Because of this, it becomes necessary for each partner to look at their part in this negative pattern and re-connect emotionally first. Emotional connection and safety inevitably lead to more connection and safety (positive cycle!) and that means the possibility of more sex and intimacy.
That’s a good deal. The catch is that both partners need to admit there is a disconnection issue and be willing to look at their own part. The blame can be put aside, and responsibility taken. Only then can connection and emotional safety be re-established.
It's hard to get past blame and focus on yourself but it's worth it - life is short, and connection is what gives us true joy, meaning, and satisfaction.
What are the components of a successful relationship? What do couples who have been married for over 50 years have to say about what kept them close? The simplicity of their answers may surprise you. They compromised, were able to put their needs aside, admitted mistakes, accepted their partner’s more challenging sides, and communicated vulnerably.
Being able to put your own needs aside for your partner does not imply that you are codependent. It means that you are flexible. When you know how to take care of yourself, then you can distinguish what a healthy dose of giving is for you. That is often an intuitive call. You simultaneously feel taken-care-of and you are able to bend - be flexible to the needs of your partner. Even when - especially when it requires you compromise or give up on something you want. That doesn’t mean you do it all the time or martyr yourself to someone else. It simply means being willing to adjust to your partner. Being resilient and flexible as well as clear about your own needs.
Being humble means being wiling to admit mistakes. It means pushing past your drive to defend yourself. It means recognizing when you’re angry because really you feel ashamed after you’ve screwed up or hurt your partner (even when it wasn’t intentional). It means taking a couple of deep breaths, taking the time to really consider what upset your partner, what actions you took and why that hurt. Being willing to come back, admit your mistake, and apologize with sincerity are all key to repair. There are often small ways we hurt one-another, or even bigger ones. Nobody is perfect and no relationship goes without injuries. But to be able to repair them is critical. Repair allows for reconnection and enables you and your partner to process hurts that might have driven you apart or led to unnecessary resentment.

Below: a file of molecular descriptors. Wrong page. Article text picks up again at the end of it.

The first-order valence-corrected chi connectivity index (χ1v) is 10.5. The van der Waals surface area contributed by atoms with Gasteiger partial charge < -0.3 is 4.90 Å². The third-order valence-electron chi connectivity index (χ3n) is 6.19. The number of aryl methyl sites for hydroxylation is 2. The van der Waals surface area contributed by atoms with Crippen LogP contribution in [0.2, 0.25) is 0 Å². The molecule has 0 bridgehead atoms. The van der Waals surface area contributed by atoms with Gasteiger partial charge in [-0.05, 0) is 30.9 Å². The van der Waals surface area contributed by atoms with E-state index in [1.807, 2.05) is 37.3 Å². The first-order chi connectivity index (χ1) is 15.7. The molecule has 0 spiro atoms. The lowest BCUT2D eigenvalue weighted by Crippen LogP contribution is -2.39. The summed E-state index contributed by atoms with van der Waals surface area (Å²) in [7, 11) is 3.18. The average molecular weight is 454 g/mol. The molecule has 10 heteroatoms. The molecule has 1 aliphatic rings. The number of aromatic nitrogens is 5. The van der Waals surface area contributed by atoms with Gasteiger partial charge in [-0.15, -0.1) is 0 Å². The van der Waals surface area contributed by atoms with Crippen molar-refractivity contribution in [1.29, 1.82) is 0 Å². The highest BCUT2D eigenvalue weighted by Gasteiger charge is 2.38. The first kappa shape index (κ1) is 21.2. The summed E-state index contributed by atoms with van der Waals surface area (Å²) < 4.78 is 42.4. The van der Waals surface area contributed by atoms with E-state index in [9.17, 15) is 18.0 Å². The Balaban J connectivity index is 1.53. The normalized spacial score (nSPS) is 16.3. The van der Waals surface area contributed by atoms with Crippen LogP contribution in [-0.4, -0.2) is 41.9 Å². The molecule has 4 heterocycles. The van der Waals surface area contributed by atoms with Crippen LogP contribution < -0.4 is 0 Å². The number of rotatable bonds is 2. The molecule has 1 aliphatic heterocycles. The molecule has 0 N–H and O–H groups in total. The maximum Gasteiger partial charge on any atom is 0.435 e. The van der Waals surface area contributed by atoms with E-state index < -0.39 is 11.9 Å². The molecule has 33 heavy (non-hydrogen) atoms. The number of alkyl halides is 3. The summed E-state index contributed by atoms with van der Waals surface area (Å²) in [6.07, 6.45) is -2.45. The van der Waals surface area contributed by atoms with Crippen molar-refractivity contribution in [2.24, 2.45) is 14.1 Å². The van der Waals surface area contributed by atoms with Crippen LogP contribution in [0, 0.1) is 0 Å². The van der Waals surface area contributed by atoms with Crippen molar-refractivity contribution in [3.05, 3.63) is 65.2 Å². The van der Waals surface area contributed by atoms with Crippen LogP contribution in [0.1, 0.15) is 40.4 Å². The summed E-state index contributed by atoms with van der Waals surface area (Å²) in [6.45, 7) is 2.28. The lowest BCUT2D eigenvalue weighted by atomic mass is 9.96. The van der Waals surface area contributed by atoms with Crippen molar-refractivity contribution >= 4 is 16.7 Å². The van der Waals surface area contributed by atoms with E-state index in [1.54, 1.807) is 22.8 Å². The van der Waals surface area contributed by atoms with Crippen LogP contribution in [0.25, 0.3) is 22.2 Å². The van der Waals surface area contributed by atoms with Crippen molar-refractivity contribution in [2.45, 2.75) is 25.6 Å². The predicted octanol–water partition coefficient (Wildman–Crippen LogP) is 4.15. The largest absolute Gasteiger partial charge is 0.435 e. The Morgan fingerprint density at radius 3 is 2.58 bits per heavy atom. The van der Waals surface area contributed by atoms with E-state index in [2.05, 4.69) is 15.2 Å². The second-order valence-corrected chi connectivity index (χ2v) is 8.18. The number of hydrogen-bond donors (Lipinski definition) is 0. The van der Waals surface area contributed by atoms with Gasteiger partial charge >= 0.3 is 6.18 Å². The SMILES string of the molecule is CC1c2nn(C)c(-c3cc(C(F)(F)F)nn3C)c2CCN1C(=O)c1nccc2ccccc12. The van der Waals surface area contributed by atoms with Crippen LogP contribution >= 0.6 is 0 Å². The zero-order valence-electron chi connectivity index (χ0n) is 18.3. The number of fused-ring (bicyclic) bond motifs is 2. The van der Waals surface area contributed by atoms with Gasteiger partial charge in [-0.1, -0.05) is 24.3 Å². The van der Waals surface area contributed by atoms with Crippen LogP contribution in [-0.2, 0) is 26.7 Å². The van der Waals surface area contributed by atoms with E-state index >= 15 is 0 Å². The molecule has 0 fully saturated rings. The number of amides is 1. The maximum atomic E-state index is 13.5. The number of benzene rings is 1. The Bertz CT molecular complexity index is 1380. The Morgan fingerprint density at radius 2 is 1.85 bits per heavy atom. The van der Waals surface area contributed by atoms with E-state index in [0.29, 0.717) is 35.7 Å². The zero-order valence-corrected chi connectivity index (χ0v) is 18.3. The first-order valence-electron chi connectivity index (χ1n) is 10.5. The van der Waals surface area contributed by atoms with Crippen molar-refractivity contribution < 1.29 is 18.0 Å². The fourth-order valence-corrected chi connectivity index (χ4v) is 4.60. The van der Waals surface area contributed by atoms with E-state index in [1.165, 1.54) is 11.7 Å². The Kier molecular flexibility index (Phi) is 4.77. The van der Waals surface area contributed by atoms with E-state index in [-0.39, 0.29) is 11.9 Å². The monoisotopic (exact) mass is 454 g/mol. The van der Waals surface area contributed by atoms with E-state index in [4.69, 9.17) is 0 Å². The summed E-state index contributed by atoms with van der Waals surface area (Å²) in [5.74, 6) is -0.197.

Lastly Acceptance and vulnerability. Accept your partner the way they are. They are not a project to be changed or worked-on. We all evolve over time and hopefully, with self-reflection, into more compassionate, mature people. But we should never expect our partner to change their basic personality or temperament. You can of course ask your partner to change behaviors that are hurtful to you or disconnecting to the relationship.
If you do ask for a behavior change, it’s most effective to say it from a place of vulnerability, not blame or finger-pointing. Let your partner know what hurt and why, and give your partner’s motives the benefit of the doubt (this can be hard to do but very helpful). They may not have intended to hurt you or behave the way it seemed to you. Simply express your hurt and sadness in an open way, and your partner will more likely be drawn to you and want to be close to you. Your vulnerability creates compassion and natural empathy in your partner. We are drawn to each-other’s openness and sharing when we don’t blame. True vulnerability creates bonding, closeness, and safety.
Sure, there are many more components to lasting love, but these are the most basic, the ones highlighted by long-term partners. They are also qualities that can be developed. I see them in couples that I work with - and oftentimes it took a lot of hard work to get there. But it’s worth it because increased connection is like a magical elixir that increases contentment and joy not only in our relationship but in our everyday lives.
You might be surprised to know that a lot of couples deal with an affair at some point in their relationship, and it’s really hard. Sometimes divorce is an understandable reaction, but when the offending partner is able to feel and show deep remorse and empathy, there is lots of hope. When there are kids in the picture and years of history and positive connection within the relationship, it can be really worth putting in the sincere and hard work that it takes to recover.
There are phases of what the injured partner will be feeling: disbelief, anger, betrayal, a feeling of complete distrust, renewed hope, as well as ‘I don’t know how I will ever recover from this’. These are all understandable and normal reactions to this kind of shock and betrayal. You can feel completely blind-sighted, like you can never trust the person you thought you could trust again. Like your world has just been turned upside down.